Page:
Neural sensors the size of a grain of salt have been created

Neural sensors the size of a grain of salt have been created

Researchers at Brown University have developed an innovative computer-brain interface system consisting of tiny sensors

Photo: Jihun Lee / Brown University About 0.1 cubic millimeters. This is what a grain of salt measures, and now also a new type of sensors capable of recording the electrical activity of neurons: the field of computer-brain interfaces never ceases to amaze us. A team of researchers from Brown University, in the United States, in fact, has laid the foundations to design an innovative neural interface system that employs a network of tiny sensors, independent of each other and coordinated via wireless signal, which are capable, in studies on animals, to record the activity of the cerebral cortex. The hope is, in the future, to be able to study better and treat conditions that prevent the brain from communicating with the rest of the body. The results of the study were published in Nature Electronics.

Almost science fiction

Controlling the environment around us with the power of thought alone: ​​until a few years ago, such a perspective it belonged only to the realm of science fiction. Then came the computer-brain interfaces, assistive devices that seem to promise, in the not too distant future, the possibility, for people who have lost a brain function (such as walking, manipulating objects, communicating), to restore it through implantable sensors. .

The brain and the tissues that make up the nervous system communicate through electrical signals. When there is a problem, such as a brain injury, that directly affects these pathways, communication is suspended, and electrical signals from the brain fail to reach their destination. The sensors that make up the neural interfaces, on the other hand, are able to record electrical signals in the brain, re-elaborate them and use them to guide external devices, such as computers or robotic prostheses.

The human brain, however, is a much more complex system than a computer: it is estimated that it has about 86 billion neurons and that, in the cerebral cortex alone, there are more than 125 thousand billion synapses (the connections between neuronal cells). This is a level of complexity that seems impossible to achieve for modern neural interface technologies, even the most sophisticated: most current systems use only one or two sensors, and can record up to a few hundred neurons, too. few to understand and intervene on some brain functions. The basic idea of ​​neuroscientists is that the more sensors are used, the more neurons can be registered, and eventually stimulated.

A communication hub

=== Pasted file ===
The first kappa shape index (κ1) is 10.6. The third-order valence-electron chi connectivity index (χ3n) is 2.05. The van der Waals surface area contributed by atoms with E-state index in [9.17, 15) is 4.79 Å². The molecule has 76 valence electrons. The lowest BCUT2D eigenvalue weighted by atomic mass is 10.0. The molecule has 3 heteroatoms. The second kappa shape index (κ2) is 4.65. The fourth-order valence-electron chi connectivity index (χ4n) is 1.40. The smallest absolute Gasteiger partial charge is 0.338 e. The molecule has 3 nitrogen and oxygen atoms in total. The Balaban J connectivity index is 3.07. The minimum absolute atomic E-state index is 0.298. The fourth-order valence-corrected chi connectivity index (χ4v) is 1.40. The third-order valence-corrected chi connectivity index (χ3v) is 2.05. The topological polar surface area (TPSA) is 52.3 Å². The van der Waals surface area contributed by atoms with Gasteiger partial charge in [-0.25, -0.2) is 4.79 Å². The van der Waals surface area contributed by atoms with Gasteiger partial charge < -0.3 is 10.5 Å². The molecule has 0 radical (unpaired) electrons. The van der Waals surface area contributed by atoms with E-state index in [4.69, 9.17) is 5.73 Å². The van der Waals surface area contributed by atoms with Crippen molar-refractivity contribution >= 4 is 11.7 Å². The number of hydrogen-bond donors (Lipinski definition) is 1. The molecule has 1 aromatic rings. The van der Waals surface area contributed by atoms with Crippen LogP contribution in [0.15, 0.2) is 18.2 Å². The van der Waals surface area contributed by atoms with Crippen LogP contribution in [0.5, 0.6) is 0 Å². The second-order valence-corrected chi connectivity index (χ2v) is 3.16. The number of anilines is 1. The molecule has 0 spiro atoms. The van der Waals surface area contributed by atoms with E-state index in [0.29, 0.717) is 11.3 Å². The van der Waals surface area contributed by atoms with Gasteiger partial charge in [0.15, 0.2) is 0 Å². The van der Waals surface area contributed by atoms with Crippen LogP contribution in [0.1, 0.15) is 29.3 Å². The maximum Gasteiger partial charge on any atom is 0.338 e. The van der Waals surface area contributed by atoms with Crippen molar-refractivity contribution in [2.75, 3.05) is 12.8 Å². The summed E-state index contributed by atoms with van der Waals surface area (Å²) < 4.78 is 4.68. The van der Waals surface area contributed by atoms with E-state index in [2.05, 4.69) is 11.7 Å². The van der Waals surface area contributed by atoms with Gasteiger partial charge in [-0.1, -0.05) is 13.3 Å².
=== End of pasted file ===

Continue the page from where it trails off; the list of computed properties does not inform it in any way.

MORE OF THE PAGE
The team of researchers, led by Arto Nurmikko, has designed a wireless network of microsensors the size of a grain of salt, which is why they have been renamed “neurograni”. In particular, the scientists used 48 "neurogrania", independently implanted with each other but perfectly communicating, to record the electrical activity of a rodent's cerebral cortex. The system works in this way: each microchip has an adhesive portion capable of attaching itself to the scalp, like a patch.

Each "neurograno" records the electrical activity of the neurons immediately close to the area where it is positioned. , and communicates with others using a network protocol. What you get is a real communication hub outside the body, which receives signals from the microchips and is able to record brain activity.

Although just under 50 neurograms have been used, this limit derives only from the size of the rodent's brain in the study: the data suggest that the current configuration of the system could support up to 770, and, with subsequent developments, it could be possible to build networks of thousands of "neurograni". This would mean a recording of neuronal activity with unprecedented resolution.

"One of the great challenges in the field of brain-computer interfaces is finding ways to probe as many points in the brain as possible," he said Nurmikko: “Until now, most computer-brain interfaces have consisted of monolithic devices, which consist of small beds of numerous sensors. Our team's idea was to break that monolith down into tiny sensors that could be distributed through the cerebral cortex. ”

Researchers say this is a big step towards a system that could enable recording brain signals in unprecedented detail, leading to new insights into how the brain works and new ways to treat people with brain or spinal injuries. "Our hope is that we can eventually develop a system that provides new scientific knowledge about the brain and new therapies that can help those affected by devastating injuries", the researcher explains.

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